Harry smiled slightly.
Cedric cleared his throat.
“Unfortunately,” Dumbledore continued, “Professor McGonagall clearly did not know of the forming bond between Mr. Potter and the Veela and urged Mr. Potter to ask a young lady to the Ball, and he chose Miss Chang. The Veela, most likely feeling threatened by any interest Harry might show to one of his own kind, solidified the bond. When Miss Chang claimed in his hearing that the Veela’s husband was in love with her instead and that she could one day marry him, he took action to prove his dominance over her and punished her for a slur against his union. As I said, international law protects this bonding. There is nothing I could do, even if I knew the identity of the Veela. I am sorry.”
Cho was now only crying gently against Cedric’s shoulder and Madam Pomfrey, during the conversation, had bustled about, stopping the bleeding and sheering the hair so that it was a semi neat cut around her face. Cho looked completely transformed, almost like a different witch.
Harry briefly wondered why he ever fancied her. All he could think of was the swan and how beautiful it was in its majesty.
There was little left for him in the wizarding world—everything, his heart, his mind, his body, belonged only to the Veela.
Harry sat in a corner of the Gryffindor common room, gazing out onto the Black Lake which mirrored the blue sky above it. It was now Christmas Eve, the day before the Yule Ball, and he still didn’t know the identity of his husband.
He hadn’t seen Aubrey in the Great Hall and refused to ask Fleur anything about Veela and their culture. He knew he could ask the swan, but he feared its wrath if he guessed incorrectly. The swan could even be a few of the Durmstrang students who had the signature silver Veela hair, even if they didn’t have any Veela heritage.
It was likely that his swan was a foreign student as he had appeared just after the foreign delegations, but it was not completely certain. There might be other Veela in England that chose Hogwarts for some reason. It was rare, as Aubrey said, for a pure Veela to attend a wizarding institution and it might be a tradition to travel if they hadn’t fully come into their maturity like his swan—who was a juvenile swan, he had learnt, while researching the waterfowl in the library.
“Coming, Harry?” Fred asked him, causing him to visibly start.
“Coming to lunch?” his twin said.
“Er—right. Yeah, sure.” He stood up slowly, wondering why he could never think of food when away from his husband, but shook himself mentally. It could be part of the allure—if what he felt was an intensified version.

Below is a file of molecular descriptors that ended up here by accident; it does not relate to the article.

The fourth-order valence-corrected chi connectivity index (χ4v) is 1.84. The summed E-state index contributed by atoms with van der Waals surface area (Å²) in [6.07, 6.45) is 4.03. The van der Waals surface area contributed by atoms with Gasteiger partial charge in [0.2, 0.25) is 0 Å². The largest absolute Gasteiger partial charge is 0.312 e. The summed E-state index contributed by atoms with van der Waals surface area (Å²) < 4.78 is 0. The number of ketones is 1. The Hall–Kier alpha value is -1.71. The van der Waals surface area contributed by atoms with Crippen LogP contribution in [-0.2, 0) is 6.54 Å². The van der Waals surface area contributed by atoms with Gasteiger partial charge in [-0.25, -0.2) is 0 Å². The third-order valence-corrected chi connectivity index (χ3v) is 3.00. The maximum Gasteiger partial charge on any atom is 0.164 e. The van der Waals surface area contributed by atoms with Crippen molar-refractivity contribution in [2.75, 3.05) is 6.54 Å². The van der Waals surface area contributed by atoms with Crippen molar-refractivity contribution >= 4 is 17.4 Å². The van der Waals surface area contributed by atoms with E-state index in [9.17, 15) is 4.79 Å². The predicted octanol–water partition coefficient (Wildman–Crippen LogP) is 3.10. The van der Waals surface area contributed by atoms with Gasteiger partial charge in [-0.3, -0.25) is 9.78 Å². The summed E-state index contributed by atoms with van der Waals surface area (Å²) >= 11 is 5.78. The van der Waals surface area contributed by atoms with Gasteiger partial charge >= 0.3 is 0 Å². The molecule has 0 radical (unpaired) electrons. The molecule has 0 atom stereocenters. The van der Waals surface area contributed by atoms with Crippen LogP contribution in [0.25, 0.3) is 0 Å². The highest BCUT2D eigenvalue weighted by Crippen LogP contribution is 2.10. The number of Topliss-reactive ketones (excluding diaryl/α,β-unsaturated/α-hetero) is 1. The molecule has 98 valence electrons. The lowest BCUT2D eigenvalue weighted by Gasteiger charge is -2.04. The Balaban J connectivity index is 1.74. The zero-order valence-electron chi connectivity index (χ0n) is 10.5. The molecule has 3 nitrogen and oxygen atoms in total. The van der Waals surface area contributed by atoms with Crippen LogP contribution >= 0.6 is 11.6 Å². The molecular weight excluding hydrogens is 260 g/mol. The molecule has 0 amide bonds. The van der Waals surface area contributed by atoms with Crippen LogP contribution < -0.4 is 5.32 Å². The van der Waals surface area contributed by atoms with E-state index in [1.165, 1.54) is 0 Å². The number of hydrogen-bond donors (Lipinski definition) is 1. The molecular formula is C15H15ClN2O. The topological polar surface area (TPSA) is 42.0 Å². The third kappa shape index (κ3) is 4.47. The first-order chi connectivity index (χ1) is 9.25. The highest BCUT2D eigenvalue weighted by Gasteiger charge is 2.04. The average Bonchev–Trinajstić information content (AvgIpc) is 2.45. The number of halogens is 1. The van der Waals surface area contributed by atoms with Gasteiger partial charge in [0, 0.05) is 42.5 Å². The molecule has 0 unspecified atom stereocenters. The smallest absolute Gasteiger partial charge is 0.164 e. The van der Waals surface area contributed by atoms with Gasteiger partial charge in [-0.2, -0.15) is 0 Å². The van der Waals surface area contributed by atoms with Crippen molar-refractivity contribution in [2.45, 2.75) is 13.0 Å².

“Have a date yet, then, Harry? For the dance?”
He shook his head as they exited the portrait hole. “No, I don’t.”
“You really need to get on that,” George noted, before turning to his twin and starting a conversation on Chang’s mysterious attack. Dumbledore had asked all of them not to speak about the incident, but many students had seen Cedric rushing Cho to the Infirmary, Cho babbling about a swan and her hair. Rumors had run rampant through Hogwarts.
Harry didn’t bother to listen in.
When they reached the Great Hall, Harry sat at the end of the table, as was his custom, but was startled when Fleur Delacour stood at the sight of him and walked gracefully over, the entire male population of the hall staring after her.
Harry looked up at her and she smiled, flipping her hair back. He felt nothing for her.
“Mon ami,” she greeted, leaning down and kissing both of his cheeks in friendship. “Felicitations on your marriage.”
He blinked at her. “He told you?” he asked in awe.
“But of course! When I ‘eard of zee swan I knew instantly eet was ‘im. ‘Ow could I not?”
Harry just nodded in disbelief.
She sat down across from him and Ginny and her friends, who were sitting next to Harry as they usually did, looked over him in curiosity.
“You’re married?” Ginny asked quietly and Fleur scoffed.
“Of course ‘ee eez married!” she declared to the Great Hall at large. “Eet eez an ‘onour. Not many ‘umans are chosen to be loved by Veela, and ‘is ‘usband even wants to take ‘im into zee sacred veils, once you are finished wiz your education, of course,” she added kindly to Harry. “Not even I am permitted to go and my grandmozzer was Veela!”
She began to serve herself some cod and picked up her silverware prettily.
Ginny gaped at them. “You’re married to a Veela?” she asked and Harry smiled slightly. “Since when?”
“Was eet romantic?”
Harry stared at Fleur. “Not really.”
She waved a hand at him. “I should ‘ave explained. To a Veela, zee elements are often called, air or water usually. A sign of deep devotion is the joining with a form of nature. Veela are nymphs of nature. To violently connect with one eez zee goal.”
“It was romantic then,” Harry said slowly.
Harry stared at her.
“Air, fire, earth, water—“
“Water. I was nearly drowned.”
She smiled beautifully and Ron, who was about five seats away, almost passed out from the intensity of it.
“Très bon. But forgeeve me, zere is anozzer reason I ‘ave come over, zough I weeshed to congratulate you, of course.” She paused before taking out her wand and casting a privacy spell over them. “I understand ‘ee ‘as not revealed ‘imself to you, yet?”
“Yes,” Harry admitted. “I don’t know why.”